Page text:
• NWAC releases a Report Card on the progress of the National Inquiry into Missing and Murdered Indigenous Women and Girls covering the period of September 1st to December 31st, 2016. Drafted to reflect the success of the Inquiry in meeting its directives and mandates as it progresses, NWAC is employing this tool to provide the public with a comprehensive update and in an effort to participate in and actively impact the operations of the inquiry going forward. NWAC commits to releasing comprehensive updates quarterly.

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    NWAC posts a press release informing families as to how they may participate in the National Inquiry into Missing and Murdered Indigenous Women and Girls and what that participation may look like.

You know all women from birth to death
We seek your knowledge
We seek your strength
Some are STARS up there with you
Some are STARS on Mother Earth
Grandmother, lighten our path in the dark
Creator, keep our sisters safe from harm
Maa duu? Mussi cho
-Kukdookaa

Fact Sheets
Missing and Murdered Indigenous Women and Girls

Root Causes of Violence against Aboriginal Women



Violence Against Aboriginal Women



Missing and Murdered Aboriginal Women and Girls



Community Resource Guide: What Can I Do to Help the Families of Missing and Murdered Aboriginal Women and Girls?



Documentaries
Missing and Murdered Indigenous Women and Girls

VICELAND releases Woman: by Gloria Steinem documentary

 

How come all these cases go unsolved? They just don’t matter. They’re just another Indian

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Artwork in honour of MMIWG
Missing and Murdered Indigenous Women and Girls

Walking With Our Sisters Project by Christi Belcourt

Walking With Our Sisters (WWOS) is a massive community based commemorative project that is a memorial ceremony to
honour murdered and missing Indigenous women and their families. It includes 1810 pairs moccasin vamps (tops) plus
118 pairs of children’s vamps created and donated by hundreds of caring and concerned individuals to draw attention to
this injustice. WWOS  is on a seven year tour in Canada and part of the United States and will end in 2019.

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Christi Belcourt is one of Canada’s preeminent Michif (Metis) visual artists whose ancestry originates from
the Manitou Sakhigan (Lac Ste. Anne) community in Alberta, Canada. Named the 2014 Aboriginal Arts Laureate by
the Ontario Arts Council, her work can be found within numerous public art collections ranging from the National Gallery
of Canada in Ottawa, the Gabriel Dumont Institute in Saskatoon, to Centre Block on Parliament Hill. She is best known for
her acrylic paintings inspired by Indigenous beadwork art, but has also worked with traditional art materials such as hides,
clay, copper, wool trade cloth and birch bark.

 

Sisters In Spirit Quilt, by Minaachimo-Kwe/Alice Olsen Williams

The Sisters In Spirit Quilt was created as a venue for Indigenous peoples to express
their reaction and emotional response to the “unfair treatment and abuses suffered by our
People” and, as a result, launched a Call for Quilt Squares. All the squares she collected were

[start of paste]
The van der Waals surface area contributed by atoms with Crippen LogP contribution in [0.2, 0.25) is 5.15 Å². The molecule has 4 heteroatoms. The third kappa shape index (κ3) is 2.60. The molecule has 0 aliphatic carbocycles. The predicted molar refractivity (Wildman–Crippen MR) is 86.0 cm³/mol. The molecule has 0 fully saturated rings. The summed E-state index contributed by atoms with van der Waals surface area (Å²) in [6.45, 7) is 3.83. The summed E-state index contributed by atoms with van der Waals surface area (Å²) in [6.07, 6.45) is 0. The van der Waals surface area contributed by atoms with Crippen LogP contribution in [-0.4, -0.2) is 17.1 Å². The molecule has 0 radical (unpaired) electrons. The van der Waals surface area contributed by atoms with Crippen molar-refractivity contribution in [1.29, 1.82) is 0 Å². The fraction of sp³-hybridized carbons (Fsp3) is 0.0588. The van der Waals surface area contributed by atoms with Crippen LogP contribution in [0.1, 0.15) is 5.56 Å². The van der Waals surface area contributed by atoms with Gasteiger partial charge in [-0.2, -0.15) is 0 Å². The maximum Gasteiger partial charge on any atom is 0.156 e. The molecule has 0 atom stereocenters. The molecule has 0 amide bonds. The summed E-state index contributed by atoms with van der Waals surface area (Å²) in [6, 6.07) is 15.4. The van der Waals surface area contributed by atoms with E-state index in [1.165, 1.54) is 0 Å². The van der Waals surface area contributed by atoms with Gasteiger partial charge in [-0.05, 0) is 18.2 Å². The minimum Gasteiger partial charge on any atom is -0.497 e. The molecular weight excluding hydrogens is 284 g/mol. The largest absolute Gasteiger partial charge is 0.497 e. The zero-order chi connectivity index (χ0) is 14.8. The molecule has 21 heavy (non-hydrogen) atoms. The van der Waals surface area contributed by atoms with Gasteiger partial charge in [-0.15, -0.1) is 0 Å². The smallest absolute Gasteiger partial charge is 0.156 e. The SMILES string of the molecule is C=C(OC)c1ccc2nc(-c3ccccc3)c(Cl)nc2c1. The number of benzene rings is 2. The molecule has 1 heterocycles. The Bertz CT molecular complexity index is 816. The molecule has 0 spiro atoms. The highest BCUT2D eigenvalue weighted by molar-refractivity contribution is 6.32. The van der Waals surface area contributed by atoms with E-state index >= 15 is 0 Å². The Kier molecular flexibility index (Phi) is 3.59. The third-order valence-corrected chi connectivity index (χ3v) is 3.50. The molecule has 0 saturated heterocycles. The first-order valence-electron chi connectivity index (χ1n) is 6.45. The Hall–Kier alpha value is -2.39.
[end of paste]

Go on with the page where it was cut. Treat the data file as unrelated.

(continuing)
joined together to form a larger quilt, which NWAC staff travelled with to raise awareness about MMIWG.

Minaachimo-Kwe/Alice Olsen Williams is an Anishinaabe woman from Curve Lake First Nation, Ontario.
She is also one of earliest and loudest advocates of NWAC’s Sisters In Spirit initiative. By combining the
traditional skills of beadwork and sewing of the Anishinaabe people, Alice integrates unique quilted
textile works which blend expressions of Anishinaabe culture, healing practices with reflections on
contemporary social issues and indigenous activism.

Grandmother Moon
To the Women who have Gone Before Us
For the Healing of All Aboriginal Women
Good People Box Me In
Sharing Hope and Inspiration
Thunderbird Totem: Phoenix Rising

 

Women Walking Together
Highway 500+
Invincible Woman
Wolf
Crazy-patch
In Honour of 3 Mi'gmaq Women

The REDress Project by Jaime Black

The REDress Project focuses around the issue of missing or murdered Indigenous Women and
Girls across Canada. It is an installation art project based on an aesthetic response to
this critical national issue. The project is a collection of 600 red dresses by community donation are installed as
visual art exhibitions throughout Canada as a visual reminder of the staggering number of gendered and racialized
violent crimes against Indigenous women and girls by evoking a presence through the marking of absence.

 

Jaime Black is an emerging, Métis multidisciplinary artist based in Winnipeg. She studied English Literature
at the University of Manitoba and has an Education degree from The Ontario Institute of Studies in Education. She
has taught in Opaskwayak Cree Nation in the Pas, Manitoba, has worked developing art curriculum for the Urban Shaman:
Contemporary Aboriginal Art, and has long been involved in the Aboriginal writers and artists communities in Winnipeg.
She is currently a mentee with Mentoring Artists for Womens Art (MAWA).

Red Dress by Amanda Rheaume and Chantal Kreviazuk

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Other Important Information MMIWG
Missing and Murdered Indigenous Women and Girls

Rinelle Harper, sexual assault and violence survivor, calls for National Inquiry into MMIWG

Rinelle Harper Calls For National Inquiry

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Sisters In Spirit Initiative by Elizabeth Bastien

Research Findings, Policy Challenges,
and Lessons Learned: The Native Women’s Association of
Canada’s Sisters In Spirit Initiative by Elizabeth Bastien

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International Campaigns For MMIWG
Missing and Murdered Indigenous Women and Girls

To the Indigenous Woman, Indian Law Resource Centre (Washington DC)

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One Billion Rising Movement (2013)

One Billion Rising Movement (2013)

Justice for Missing and Murdered Indigenous Women (Montreal)

Justice for Missing and Murdered Indigenous Women (Montreal)